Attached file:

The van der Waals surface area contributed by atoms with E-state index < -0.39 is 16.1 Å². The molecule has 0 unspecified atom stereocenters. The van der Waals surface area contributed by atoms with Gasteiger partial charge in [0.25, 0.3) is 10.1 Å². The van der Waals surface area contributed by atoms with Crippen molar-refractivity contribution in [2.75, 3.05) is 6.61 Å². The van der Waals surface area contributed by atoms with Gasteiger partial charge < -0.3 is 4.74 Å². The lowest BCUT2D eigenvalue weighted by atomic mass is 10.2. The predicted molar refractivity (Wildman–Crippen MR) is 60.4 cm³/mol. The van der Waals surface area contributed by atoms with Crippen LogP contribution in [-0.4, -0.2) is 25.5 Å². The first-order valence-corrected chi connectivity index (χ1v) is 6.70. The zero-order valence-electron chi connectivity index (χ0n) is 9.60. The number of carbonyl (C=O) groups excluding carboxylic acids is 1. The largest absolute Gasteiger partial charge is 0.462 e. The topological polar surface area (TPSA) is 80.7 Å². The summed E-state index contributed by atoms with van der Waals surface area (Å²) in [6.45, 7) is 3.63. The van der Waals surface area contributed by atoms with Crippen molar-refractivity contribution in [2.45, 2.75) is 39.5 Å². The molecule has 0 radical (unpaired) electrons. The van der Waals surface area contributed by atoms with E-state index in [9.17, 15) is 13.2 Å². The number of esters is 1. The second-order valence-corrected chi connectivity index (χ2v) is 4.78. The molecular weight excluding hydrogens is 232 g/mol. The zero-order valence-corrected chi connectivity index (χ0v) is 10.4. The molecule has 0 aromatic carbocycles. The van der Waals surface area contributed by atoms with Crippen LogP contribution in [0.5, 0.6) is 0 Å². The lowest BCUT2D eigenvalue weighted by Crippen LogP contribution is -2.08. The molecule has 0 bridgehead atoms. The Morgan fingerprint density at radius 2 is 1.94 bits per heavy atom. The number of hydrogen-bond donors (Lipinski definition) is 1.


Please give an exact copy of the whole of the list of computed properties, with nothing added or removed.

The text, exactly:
The van der Waals surface area contributed by atoms with E-state index < -0.39 is 16.1 Å². The molecule has 0 unspecified atom stereocenters. The van der Waals surface area contributed by atoms with Gasteiger partial charge in [0.25, 0.3) is 10.1 Å². The van der Waals surface area contributed by atoms with Crippen molar-refractivity contribution in [2.75, 3.05) is 6.61 Å². The van der Waals surface area contributed by atoms with Gasteiger partial charge < -0.3 is 4.74 Å². The lowest BCUT2D eigenvalue weighted by atomic mass is 10.2. The predicted molar refractivity (Wildman–Crippen MR) is 60.4 cm³/mol. The van der Waals surface area contributed by atoms with Crippen LogP contribution in [-0.4, -0.2) is 25.5 Å². The first-order valence-corrected chi connectivity index (χ1v) is 6.70. The zero-order valence-electron chi connectivity index (χ0n) is 9.60. The number of carbonyl (C=O) groups excluding carboxylic acids is 1. The largest absolute Gasteiger partial charge is 0.462 e. The topological polar surface area (TPSA) is 80.7 Å². The summed E-state index contributed by atoms with van der Waals surface area (Å²) in [6.45, 7) is 3.63. The van der Waals surface area contributed by atoms with Crippen molar-refractivity contribution in [2.45, 2.75) is 39.5 Å². The molecule has 0 radical (unpaired) electrons. The van der Waals surface area contributed by atoms with E-state index in [9.17, 15) is 13.2 Å². The number of esters is 1. The second-order valence-corrected chi connectivity index (χ2v) is 4.78. The molecular weight excluding hydrogens is 232 g/mol. The zero-order valence-corrected chi connectivity index (χ0v) is 10.4. The molecule has 0 aromatic carbocycles. The van der Waals surface area contributed by atoms with Crippen LogP contribution in [0.5, 0.6) is 0 Å². The lowest BCUT2D eigenvalue weighted by Crippen LogP contribution is -2.08. The molecule has 0 bridgehead atoms. The Morgan fingerprint density at radius 2 is 1.94 bits per heavy atom. The number of hydrogen-bond donors (Lipinski definition) is 1.